For those who would like to do a combination of Kenya’s wildlife safari with Gorilla Tracking in Uganda, air travel is possible for your onward travel to Uganda from Masai Mara to Uganda’s Entebbe International Airport via Kisumu on a daily basis through Air Kenya. Connections to Tanzania, Rwanda, and the Democratic Republic of Congo can be done by road through the Busia border point between Kenya and Uganda.

This is one of Kenya’s most important wetlands and therefore a natural resource for wetland ecotourism. It is Kenya’s third-largest wetland covering over 200 sq. kilometers of land in both Yala and Busia Counties of Kenya. Both River Nzoia and River Yala empty their waters into Lake Victoria at Swamp. The swamp is an Important Bird Area according to the classification by BirdLife International and is also home to the endangered semi-aquatic antelope animal by the name Sitatunga.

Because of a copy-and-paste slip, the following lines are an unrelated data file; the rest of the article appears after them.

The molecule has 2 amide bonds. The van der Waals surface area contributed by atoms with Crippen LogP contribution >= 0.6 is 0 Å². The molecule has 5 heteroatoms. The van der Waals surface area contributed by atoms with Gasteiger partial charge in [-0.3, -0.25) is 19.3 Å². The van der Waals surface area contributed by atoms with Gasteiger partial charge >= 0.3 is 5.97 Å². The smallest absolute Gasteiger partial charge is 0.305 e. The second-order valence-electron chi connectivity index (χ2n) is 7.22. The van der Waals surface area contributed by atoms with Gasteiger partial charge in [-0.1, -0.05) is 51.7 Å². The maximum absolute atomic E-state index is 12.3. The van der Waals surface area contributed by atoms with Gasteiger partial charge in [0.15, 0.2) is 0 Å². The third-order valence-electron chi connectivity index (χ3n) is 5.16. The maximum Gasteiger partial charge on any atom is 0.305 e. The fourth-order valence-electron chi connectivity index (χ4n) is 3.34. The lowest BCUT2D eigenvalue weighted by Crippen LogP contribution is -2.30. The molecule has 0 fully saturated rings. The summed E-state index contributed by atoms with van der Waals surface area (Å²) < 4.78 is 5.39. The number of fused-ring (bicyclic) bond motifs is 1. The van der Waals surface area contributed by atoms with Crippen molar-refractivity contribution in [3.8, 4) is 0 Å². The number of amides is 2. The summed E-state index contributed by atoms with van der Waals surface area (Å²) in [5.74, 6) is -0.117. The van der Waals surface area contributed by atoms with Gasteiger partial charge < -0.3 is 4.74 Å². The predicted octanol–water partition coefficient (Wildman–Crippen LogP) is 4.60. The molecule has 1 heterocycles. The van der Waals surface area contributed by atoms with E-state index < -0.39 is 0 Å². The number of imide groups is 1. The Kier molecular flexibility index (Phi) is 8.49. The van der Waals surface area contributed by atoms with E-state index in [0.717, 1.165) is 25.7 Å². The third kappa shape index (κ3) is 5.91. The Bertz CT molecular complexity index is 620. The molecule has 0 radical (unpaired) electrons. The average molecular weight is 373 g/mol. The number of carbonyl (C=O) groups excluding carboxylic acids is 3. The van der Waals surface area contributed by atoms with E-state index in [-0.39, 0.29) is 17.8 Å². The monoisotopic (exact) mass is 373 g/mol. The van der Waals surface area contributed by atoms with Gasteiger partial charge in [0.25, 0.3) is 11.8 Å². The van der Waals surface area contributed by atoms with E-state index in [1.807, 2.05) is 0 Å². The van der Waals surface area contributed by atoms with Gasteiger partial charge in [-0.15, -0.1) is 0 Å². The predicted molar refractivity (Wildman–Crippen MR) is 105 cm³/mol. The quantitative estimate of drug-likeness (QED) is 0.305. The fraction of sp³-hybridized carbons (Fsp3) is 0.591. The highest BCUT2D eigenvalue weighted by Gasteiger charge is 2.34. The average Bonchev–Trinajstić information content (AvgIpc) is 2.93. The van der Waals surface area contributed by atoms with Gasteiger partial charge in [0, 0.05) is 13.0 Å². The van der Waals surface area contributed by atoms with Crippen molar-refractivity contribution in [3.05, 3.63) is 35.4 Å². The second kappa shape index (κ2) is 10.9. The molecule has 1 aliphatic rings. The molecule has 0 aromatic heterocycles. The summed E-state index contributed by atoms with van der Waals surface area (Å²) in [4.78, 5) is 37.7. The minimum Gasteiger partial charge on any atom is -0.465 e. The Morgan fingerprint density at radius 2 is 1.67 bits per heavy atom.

However, this fragile ecosystem is under heavy threat from anthropogenic activities such as land conversions to agricultural farms, industries, and human settlements, among others Lake Kanyaboli within Yala Swamp Lake Kanyaboli on the other hand is a unique geographical feature and tourist attraction within the greater Yala Swamp Complex. It is an ox-bow lake about six meters deep. The Lake is home to rare species of fish that some of which are extinct in the
main Lake Victoria.

The hill is of great significance to Luo because it is believed to be the first point where the community settled in Kenya from South Sudan, before dispersing to other parts of Nyanza and neighboring Tanzania. The Ramogi Hill is a unifying factor for all the Luo since their ancestors first settled there on their way from South Sudan through Uganda.

Ramogi Hills is a significant attraction in Luo land and beyond. The Luo community believe that the father of the Luo tribe Ramogi Ajwang’ settled on the hills after a long, hard and tiresome migratory journey from Uganda. At this modern time, this settlement region is a reserved forest and has many cultural sites that are important to the Luo community. From the hill top, you are rewarded by spectacular views of the Gangu Rift that includes Lake Kanyaboli and the Yala Swamp.

Western Kenya Trip Ideas